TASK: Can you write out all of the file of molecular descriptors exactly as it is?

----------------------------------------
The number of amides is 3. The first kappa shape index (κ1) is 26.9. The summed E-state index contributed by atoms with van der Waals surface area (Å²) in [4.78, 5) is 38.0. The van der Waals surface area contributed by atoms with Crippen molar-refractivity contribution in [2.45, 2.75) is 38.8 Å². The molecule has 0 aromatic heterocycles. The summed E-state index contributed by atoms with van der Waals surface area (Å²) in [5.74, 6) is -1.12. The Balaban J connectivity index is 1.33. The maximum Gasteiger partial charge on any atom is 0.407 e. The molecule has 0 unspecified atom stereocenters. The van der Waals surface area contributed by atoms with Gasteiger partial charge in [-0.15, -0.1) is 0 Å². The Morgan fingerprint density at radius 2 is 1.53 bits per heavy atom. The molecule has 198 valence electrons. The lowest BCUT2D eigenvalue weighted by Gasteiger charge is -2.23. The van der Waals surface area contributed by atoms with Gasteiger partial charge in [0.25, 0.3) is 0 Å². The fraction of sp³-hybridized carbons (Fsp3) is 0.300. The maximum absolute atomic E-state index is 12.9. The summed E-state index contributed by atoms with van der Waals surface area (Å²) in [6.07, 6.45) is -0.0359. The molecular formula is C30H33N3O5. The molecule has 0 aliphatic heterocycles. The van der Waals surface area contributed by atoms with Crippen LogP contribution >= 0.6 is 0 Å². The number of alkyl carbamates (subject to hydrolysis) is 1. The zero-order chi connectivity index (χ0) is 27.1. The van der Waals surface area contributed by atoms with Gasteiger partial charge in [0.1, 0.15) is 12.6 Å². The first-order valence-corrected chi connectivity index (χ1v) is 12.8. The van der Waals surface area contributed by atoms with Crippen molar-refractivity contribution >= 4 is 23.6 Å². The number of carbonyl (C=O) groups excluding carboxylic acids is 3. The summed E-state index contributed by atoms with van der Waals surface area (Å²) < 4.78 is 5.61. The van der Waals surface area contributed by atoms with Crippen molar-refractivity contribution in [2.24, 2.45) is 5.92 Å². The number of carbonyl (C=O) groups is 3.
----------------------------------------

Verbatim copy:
The number of amides is 3. The first kappa shape index (κ1) is 26.9. The summed E-state index contributed by atoms with van der Waals surface area (Å²) in [4.78, 5) is 38.0. The van der Waals surface area contributed by atoms with Crippen molar-refractivity contribution in [2.45, 2.75) is 38.8 Å². The molecule has 0 aromatic heterocycles. The summed E-state index contributed by atoms with van der Waals surface area (Å²) in [5.74, 6) is -1.12. The Balaban J connectivity index is 1.33. The maximum Gasteiger partial charge on any atom is 0.407 e. The molecule has 0 unspecified atom stereocenters. The van der Waals surface area contributed by atoms with Gasteiger partial charge in [-0.15, -0.1) is 0 Å². The Morgan fingerprint density at radius 2 is 1.53 bits per heavy atom. The molecule has 198 valence electrons. The lowest BCUT2D eigenvalue weighted by Gasteiger charge is -2.23. The van der Waals surface area contributed by atoms with Gasteiger partial charge in [0.25, 0.3) is 0 Å². The fraction of sp³-hybridized carbons (Fsp3) is 0.300. The maximum absolute atomic E-state index is 12.9. The summed E-state index contributed by atoms with van der Waals surface area (Å²) in [6.07, 6.45) is -0.0359. The molecular formula is C30H33N3O5. The molecule has 0 aliphatic heterocycles. The van der Waals surface area contributed by atoms with Crippen LogP contribution >= 0.6 is 0 Å². The number of alkyl carbamates (subject to hydrolysis) is 1. The zero-order chi connectivity index (χ0) is 27.1. The van der Waals surface area contributed by atoms with Gasteiger partial charge in [0.1, 0.15) is 12.6 Å². The first-order valence-corrected chi connectivity index (χ1v) is 12.8. The van der Waals surface area contributed by atoms with Crippen molar-refractivity contribution >= 4 is 23.6 Å². The number of carbonyl (C=O) groups excluding carboxylic acids is 3. The summed E-state index contributed by atoms with van der Waals surface area (Å²) < 4.78 is 5.61. The van der Waals surface area contributed by atoms with Crippen molar-refractivity contribution in [2.24, 2.45) is 5.92 Å². The number of carbonyl (C=O) groups is 3.